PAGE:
Assessing methods of educational interventions of tick-borne diseases in CA ‘hotspots’

Award Period
Award Amount
Agency Name
UC Davis
Award Number
PI First Name
PI Last Name
Area/s of Research
Ecology and Evolution

Research Approach:

Aim 1:

Use existing statistical models to identify sites with a high degree of human-wildland interface and tick suitability. Aim 2: Collaborate with the local vector control agencies, state parks departments, and scientific artists to develop educational materials for passive interventions and implement them at designated sites and their websites.
Aim 3: Assess the engagement and effectiveness of the education materials and their source (ie trailhead or parks website). Participants will engage via QR code where email addresses will be required and used for follow-up surveys.

Aim 2:

Sites will be split between highly populated areas and less-dense rural areas. We hypothesize that educational campaigns in less-dense rural areas will have the highest impact on public education. Sites will have to fit criteria: size, degree of wildland-urban interface, and measure of predicted tick suitability (MacDonald et al 2022). Once sites are selected, parks employees will be contacted and requested to participate/collaborate in the educational campaign.

Aim 3:

With the selected sites, at each trailhead there will be signs posted with a warning of tick hazard alongside QR codes with more information. QR codes will lead to a website that will be developed with web designers, scientific artists, and vector control/public health employees. As participants enter the site, they will have an option to engage with different educational strategies including artistic story telling, engaging (i.e. games), incentive (i.e. chance to enter a raffle for money), or strictly informative educational materials where participants can learn more, watch videos, and take a survey. Initial surveys will be used to gauge baseline knowledge and then readministered to evaluate the knowledge gained by each educational strategy. The QR code will also be advertised on the California Parks and Recreation website beside information about outdoor areas or parks with high tick-borne disease risk.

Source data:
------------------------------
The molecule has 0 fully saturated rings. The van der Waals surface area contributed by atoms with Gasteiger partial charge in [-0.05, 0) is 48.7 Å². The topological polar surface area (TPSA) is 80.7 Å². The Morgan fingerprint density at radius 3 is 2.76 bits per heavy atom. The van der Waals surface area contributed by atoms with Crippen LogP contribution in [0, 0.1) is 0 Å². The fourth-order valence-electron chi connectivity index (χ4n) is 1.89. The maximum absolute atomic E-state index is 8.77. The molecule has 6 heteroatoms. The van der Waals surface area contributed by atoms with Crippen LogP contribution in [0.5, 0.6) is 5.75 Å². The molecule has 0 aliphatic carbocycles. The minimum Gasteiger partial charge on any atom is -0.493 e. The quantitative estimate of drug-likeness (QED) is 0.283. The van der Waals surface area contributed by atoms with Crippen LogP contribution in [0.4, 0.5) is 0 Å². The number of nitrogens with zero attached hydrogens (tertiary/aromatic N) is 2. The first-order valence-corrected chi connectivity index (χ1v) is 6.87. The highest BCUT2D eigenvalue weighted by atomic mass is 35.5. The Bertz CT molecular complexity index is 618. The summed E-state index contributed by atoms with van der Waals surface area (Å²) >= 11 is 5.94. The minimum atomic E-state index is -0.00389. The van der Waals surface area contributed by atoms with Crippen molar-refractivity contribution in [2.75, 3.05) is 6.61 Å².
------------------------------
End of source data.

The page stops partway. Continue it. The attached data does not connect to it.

Aim 4:

Interventions are seldom tested for their efficiency. Our project will use the QR codes to direct participants to educational videos and infographics, complete surveys, and eventually follow-up with participants. Participants will have the opportunity to voluntarily sign up for newsletters and further educational materials. Surveys will be adminiteresed using the Qualtrics software and used to gauge the level of knowledge that participants have about ticks and disease prevention while also acting as a proxy for the effectiveness of the given strategy used. Six months after the initial survey, participants will be sent a follow-up Qualtrics survey to gauge the lasting effectiveness of the educational strategy.